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Time to do more

The Taliban are no more in power, but Afghan women are still caught in the cobweb of centuries-old and outdated social norms. There is no end in sight to miseries of girls and women despite high claims of leaders about democracy and institutionalizing in the past over 13 years. They are denied the right to education and access basic healthcare facilities by their own family members, in most parts of the country, emergency cases are exception. Indeed, this approach with high-handedness to prevent girls from becoming active part of the society is responsible for high illiteracy, child and maternal mortality rate. Number of policewomen, female soldiers, doctors, engineers, and technicians is significantly fewer than those of the neighboring countries. But, sadly number of female addicts and criminals is not so low because they are kept away from education.

Political and social environment for girls and women in the country is not so favorable. In the capital city some voices could be heard but in remote provinces even the state officials are concerned over their safety. Unfortunately, the so-called few elites who are having good jobs and positions in the administration and opened NGOs have turned Kabul City into hub of activities but failed to do the same in provinces. That’s why as many as 4,873 cases of violence against women were reported last year. In 2013 at least 6,611 cases of violence were reported while 5,701cases were registered in 2012 by the Afghanistan Independent Human Rights Commission. Most of the cases were about physical violence, especially beating. Out of the total 4,874 reported cases 1,268 were related to physical assault. Around 412 cases were related to sexual violence. Due to the widespread violence 19 women lost their lives while 11 cases were about chopping off of a body part of wife.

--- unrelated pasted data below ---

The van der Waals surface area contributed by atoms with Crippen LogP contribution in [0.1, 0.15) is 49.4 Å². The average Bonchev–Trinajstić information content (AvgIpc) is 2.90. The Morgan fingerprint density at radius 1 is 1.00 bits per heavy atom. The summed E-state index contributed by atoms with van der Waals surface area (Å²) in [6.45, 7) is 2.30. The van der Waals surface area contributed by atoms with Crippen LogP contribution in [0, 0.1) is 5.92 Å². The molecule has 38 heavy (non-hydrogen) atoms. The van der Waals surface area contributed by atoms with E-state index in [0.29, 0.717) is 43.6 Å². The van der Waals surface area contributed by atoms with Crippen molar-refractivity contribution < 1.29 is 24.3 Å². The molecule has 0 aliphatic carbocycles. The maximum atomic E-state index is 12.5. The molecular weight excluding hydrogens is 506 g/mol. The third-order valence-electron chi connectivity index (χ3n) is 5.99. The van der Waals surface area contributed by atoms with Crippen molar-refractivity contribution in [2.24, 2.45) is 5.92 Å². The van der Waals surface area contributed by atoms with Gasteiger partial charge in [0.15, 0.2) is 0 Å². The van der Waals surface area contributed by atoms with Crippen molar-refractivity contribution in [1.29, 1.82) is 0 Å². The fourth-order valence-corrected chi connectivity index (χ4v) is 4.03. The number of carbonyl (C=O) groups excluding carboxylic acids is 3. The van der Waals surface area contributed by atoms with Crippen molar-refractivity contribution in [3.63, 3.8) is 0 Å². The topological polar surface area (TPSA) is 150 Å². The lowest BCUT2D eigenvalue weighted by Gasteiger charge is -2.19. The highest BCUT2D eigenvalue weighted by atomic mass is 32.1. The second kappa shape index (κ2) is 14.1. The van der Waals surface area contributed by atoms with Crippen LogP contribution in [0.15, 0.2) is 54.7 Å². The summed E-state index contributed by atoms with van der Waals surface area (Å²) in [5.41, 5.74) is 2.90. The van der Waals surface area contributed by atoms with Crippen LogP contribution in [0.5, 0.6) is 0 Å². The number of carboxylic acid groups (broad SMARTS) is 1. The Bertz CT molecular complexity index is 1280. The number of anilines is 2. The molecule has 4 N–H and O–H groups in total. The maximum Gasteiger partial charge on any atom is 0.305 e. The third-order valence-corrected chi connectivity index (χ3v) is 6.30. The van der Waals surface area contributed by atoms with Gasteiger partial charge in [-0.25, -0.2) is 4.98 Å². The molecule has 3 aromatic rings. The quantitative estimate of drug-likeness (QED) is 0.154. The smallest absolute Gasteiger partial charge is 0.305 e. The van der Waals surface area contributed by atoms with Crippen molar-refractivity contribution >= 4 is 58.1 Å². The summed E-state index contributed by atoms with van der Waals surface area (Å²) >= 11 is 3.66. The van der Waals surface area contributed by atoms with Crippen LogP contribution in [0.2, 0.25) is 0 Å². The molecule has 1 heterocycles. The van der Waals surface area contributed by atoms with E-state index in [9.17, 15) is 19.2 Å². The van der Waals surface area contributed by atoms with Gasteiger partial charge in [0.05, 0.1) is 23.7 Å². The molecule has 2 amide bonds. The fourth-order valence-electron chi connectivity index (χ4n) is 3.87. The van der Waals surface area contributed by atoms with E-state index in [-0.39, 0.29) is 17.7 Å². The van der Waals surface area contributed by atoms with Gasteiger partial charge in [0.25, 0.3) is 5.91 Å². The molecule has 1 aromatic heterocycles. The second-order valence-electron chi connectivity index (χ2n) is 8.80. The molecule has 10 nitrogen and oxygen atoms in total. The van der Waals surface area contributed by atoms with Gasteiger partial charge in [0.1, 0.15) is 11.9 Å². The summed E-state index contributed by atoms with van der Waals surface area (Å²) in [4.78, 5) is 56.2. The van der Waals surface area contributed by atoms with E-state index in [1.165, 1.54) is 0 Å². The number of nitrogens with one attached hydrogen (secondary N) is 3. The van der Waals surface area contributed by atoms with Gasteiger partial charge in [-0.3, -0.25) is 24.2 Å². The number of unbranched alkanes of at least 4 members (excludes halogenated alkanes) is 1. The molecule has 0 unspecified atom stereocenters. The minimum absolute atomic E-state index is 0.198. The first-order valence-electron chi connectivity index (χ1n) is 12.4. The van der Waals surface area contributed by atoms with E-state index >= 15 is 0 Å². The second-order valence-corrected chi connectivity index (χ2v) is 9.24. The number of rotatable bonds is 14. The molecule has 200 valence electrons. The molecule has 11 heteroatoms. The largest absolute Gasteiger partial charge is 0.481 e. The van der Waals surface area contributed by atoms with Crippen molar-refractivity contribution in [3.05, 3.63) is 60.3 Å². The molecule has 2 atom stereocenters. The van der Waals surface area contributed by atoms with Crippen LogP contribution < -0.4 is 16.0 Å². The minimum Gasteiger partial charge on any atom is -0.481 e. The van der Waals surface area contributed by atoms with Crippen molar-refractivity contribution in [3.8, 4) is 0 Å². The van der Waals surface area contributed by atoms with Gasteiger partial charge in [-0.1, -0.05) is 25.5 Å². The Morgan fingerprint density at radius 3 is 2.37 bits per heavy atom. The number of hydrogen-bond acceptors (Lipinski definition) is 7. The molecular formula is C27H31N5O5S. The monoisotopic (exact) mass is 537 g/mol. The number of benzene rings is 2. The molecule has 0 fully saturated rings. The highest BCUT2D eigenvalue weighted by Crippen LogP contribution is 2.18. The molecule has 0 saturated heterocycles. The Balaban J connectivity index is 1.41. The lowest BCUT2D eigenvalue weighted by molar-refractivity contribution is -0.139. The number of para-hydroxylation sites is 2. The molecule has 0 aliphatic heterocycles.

Not only women but their rights champions are also threatened of dire consequences by the state and non-state actors. Showing a bleak picture about women’s rights situation, Amnesty International recently reported that women’s rights defenders are threatened constantly by the insurgents, warlords and even government officials. Their family members are killed and they are assassinated as well as targeted in car bombing and grenade attacks. Unfortunately, most of the violators are still at large. Since 2009 the Afghan government has been successful in prosecuting only one out of 50 different cases. The report also highlights gray areas in our legal system. Though, the government has been requested repeatedly in the past six years to plug the loopholes in the country’s judicial system but went in vain as the law on elimination of violence against women is still in doldrums. There is need for laws to safeguard women’s rights.

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